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My computer slows down a lot when I open programs when my network connection is physically removed. When I reconnect my cable to my network card, the problem goes away. The problem only affects opening desktop programs with KDE or Gnome. Stuff like grep and ls in the terminal aren't affected at all.
I started using iptables lately, and I logged my output packets. I noticed that everytime I open a desktop program, three packets are being sent out. Two of them are on my loopback interface from 127.0.0.1 to the same address, and the third is sent to my DNS server on port 53 with UDP on my ethernet connection. I guessed that the reason my computer slows down opening programs without my ethernet connected is because the packet to the DNS server has to wait to timeout before it will let me open a program. My question is why is a packet getting sent out to my DNS server whenever I open a program, and how do I stop it?
Filtering out the packet with iptables doesn't do anything except make my computer slow even when my connection is still plugged in. Removing the nameserver from etc/hosts causes my browser not to be able to translate domain names, but the packet will still be sent out nevertheless. Completely stopping my network with /etc/rc.d/init.d/network stop will stop the packet to my DNS server and also the two packets from my loopback device from being sent, but of course stops any internet use at all.
I'm using Mandrake 8.1 on a 2.4.17 Kernel, and I use DHCP to get my IP and DNS address for my cable modem. Any help would be greatly appreciated.
Well it definetly looks like it tries to resolve the hostname when it starts a program. It needs to connect to the local x server and it's probably wants the hostname for that.
If you look in the file /etc/nsswitch.conf at the line for hostnames you'll see how the dns name gets resolved. I think in mandrake the default was something like:
files nisplus nis dns
That would mean for files it would look in /etc/hosts but it can't find the hostname there so it goes on to the next. Then it sends the two packets which you logged to find the nisplus and the nis servers but I doubt you have them installed so it just continues and goes on to your dns which is the udp packet on port 53. You use the dns server you got from your isp through dhcp. And that dns server knows nothing about your hostname so it will just timeout making you wait all that time.
So if you make sure your /etc/hosts contains the hostname it's trying to look for then it will find it right away.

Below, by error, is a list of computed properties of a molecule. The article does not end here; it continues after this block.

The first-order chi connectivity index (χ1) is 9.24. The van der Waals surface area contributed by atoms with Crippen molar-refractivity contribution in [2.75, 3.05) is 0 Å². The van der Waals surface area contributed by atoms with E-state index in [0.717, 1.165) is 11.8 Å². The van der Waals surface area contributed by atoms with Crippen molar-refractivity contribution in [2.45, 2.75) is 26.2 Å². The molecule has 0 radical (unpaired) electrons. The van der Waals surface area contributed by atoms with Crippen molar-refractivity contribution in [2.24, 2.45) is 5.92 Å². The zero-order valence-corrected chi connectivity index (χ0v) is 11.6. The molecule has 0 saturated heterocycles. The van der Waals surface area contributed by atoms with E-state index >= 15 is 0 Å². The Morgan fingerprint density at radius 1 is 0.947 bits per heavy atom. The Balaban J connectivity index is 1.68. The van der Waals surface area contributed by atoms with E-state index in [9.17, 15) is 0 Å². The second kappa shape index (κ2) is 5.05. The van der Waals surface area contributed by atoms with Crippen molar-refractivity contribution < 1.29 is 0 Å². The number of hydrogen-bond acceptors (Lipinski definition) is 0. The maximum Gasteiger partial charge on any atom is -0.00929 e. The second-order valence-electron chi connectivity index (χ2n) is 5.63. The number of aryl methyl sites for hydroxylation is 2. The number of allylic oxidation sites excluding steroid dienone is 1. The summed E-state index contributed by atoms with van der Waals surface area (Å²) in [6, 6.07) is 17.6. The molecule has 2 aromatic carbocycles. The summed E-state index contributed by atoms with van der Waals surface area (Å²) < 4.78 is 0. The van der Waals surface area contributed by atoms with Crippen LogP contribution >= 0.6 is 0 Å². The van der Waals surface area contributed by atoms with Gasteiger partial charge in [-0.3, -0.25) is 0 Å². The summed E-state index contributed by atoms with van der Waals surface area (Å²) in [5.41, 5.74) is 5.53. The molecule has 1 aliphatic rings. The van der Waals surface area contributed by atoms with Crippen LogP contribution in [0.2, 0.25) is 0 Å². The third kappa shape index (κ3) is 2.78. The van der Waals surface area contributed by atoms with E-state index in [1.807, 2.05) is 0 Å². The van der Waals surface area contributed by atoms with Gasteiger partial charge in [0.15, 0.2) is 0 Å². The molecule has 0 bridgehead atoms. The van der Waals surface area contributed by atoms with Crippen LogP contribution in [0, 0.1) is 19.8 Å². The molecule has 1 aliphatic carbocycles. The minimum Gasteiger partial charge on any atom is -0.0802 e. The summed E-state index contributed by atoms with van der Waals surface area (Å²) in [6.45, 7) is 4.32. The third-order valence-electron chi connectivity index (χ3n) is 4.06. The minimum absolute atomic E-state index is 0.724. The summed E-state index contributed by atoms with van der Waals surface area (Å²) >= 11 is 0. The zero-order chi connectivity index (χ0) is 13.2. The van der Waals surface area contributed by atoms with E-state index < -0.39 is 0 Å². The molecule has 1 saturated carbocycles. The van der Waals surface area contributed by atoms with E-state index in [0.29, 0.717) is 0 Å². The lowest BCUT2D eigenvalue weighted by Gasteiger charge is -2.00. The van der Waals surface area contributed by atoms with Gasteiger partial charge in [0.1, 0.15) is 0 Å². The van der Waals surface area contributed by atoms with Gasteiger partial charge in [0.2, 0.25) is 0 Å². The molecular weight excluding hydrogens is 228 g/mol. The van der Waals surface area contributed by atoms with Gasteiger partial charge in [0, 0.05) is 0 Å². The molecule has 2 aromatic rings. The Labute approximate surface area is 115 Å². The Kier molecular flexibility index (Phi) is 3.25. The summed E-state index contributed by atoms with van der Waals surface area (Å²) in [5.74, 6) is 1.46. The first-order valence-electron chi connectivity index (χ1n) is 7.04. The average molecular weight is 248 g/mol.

How do I found how what program is trying to resolve this hostname? I've looked around XF86Config and I haven't seen anything obvious I should change. Whatever is trying to resolve this hostname is never getting it resolved, so it is probably ok to delete, I think, but how do I find out what it is? Or how do I find out what hostname is trying to be resolved so I put that in my hosts file?
Well it's most likely looking for either localhost or the hostname. You can find out what the hostname is by running hostname in a terminal. Make sure you have at least the following line in your /etc/hosts file:
127.0.0.1 localhost.localdomain localhost
You can add the hostname to the end of that line to let it resolve that one to.
If that doesn't help then you could use tcpdump or something like that to log the udp packets on port 53 going outwards. And try and see what kind of dns request it's trying to do.
Another thing to think about is this. By default X-Windows uses network connectivity to communicate across itself. It loads a set of core binaries to get up and running, and then uses network access to communicate with other programs(for things like KDE and GNOME this is probably 8-9 apps communicating). Most of the time it uses named pipes or the special X11 protocols to do this, but it's not uncommon for it to try vanilla tcp/ip to do so.
Whoo hoo! I finally found out what was happening. I got tcpdump and checked out the packet that was going to my DNS server and saw it was a query for my own hostname. The hostname I had was my own name, but I don't remember ever setting it to that. I did a search with grep -r though my /etc and the name never came up. Changing it with the hostname command would only change it for that logon too, which was a tad annoying. I found out how to change it from searching on the net, and then put a line in hosts to search at 127.0.0.1 for my new hostname, and there we go. No more extra packets searching for a resolution that will never come.